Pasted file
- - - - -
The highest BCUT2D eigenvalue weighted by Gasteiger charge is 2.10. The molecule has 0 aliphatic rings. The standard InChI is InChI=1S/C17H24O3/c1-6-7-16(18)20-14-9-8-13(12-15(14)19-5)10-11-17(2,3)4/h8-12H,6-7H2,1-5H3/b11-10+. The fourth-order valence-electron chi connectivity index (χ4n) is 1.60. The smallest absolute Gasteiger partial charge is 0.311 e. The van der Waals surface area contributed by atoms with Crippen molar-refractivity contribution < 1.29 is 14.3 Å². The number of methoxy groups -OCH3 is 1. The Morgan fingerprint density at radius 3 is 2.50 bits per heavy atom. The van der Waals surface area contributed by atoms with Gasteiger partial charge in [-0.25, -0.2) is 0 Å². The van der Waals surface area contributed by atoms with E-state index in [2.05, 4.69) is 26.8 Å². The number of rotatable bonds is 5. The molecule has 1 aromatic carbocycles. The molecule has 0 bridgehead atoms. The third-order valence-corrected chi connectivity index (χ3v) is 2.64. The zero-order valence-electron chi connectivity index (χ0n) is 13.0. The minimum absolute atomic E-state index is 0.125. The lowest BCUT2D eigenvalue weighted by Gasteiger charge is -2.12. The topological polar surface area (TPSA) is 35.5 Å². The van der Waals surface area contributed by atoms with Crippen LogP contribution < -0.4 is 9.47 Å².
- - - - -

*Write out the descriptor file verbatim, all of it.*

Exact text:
The highest BCUT2D eigenvalue weighted by Gasteiger charge is 2.10. The molecule has 0 aliphatic rings. The standard InChI is InChI=1S/C17H24O3/c1-6-7-16(18)20-14-9-8-13(12-15(14)19-5)10-11-17(2,3)4/h8-12H,6-7H2,1-5H3/b11-10+. The fourth-order valence-electron chi connectivity index (χ4n) is 1.60. The smallest absolute Gasteiger partial charge is 0.311 e. The van der Waals surface area contributed by atoms with Crippen molar-refractivity contribution < 1.29 is 14.3 Å². The number of methoxy groups -OCH3 is 1. The Morgan fingerprint density at radius 3 is 2.50 bits per heavy atom. The van der Waals surface area contributed by atoms with Gasteiger partial charge in [-0.25, -0.2) is 0 Å². The van der Waals surface area contributed by atoms with E-state index in [2.05, 4.69) is 26.8 Å². The number of rotatable bonds is 5. The molecule has 1 aromatic carbocycles. The molecule has 0 bridgehead atoms. The third-order valence-corrected chi connectivity index (χ3v) is 2.64. The zero-order valence-electron chi connectivity index (χ0n) is 13.0. The minimum absolute atomic E-state index is 0.125. The lowest BCUT2D eigenvalue weighted by Gasteiger charge is -2.12. The topological polar surface area (TPSA) is 35.5 Å². The van der Waals surface area contributed by atoms with Crippen LogP contribution < -0.4 is 9.47 Å².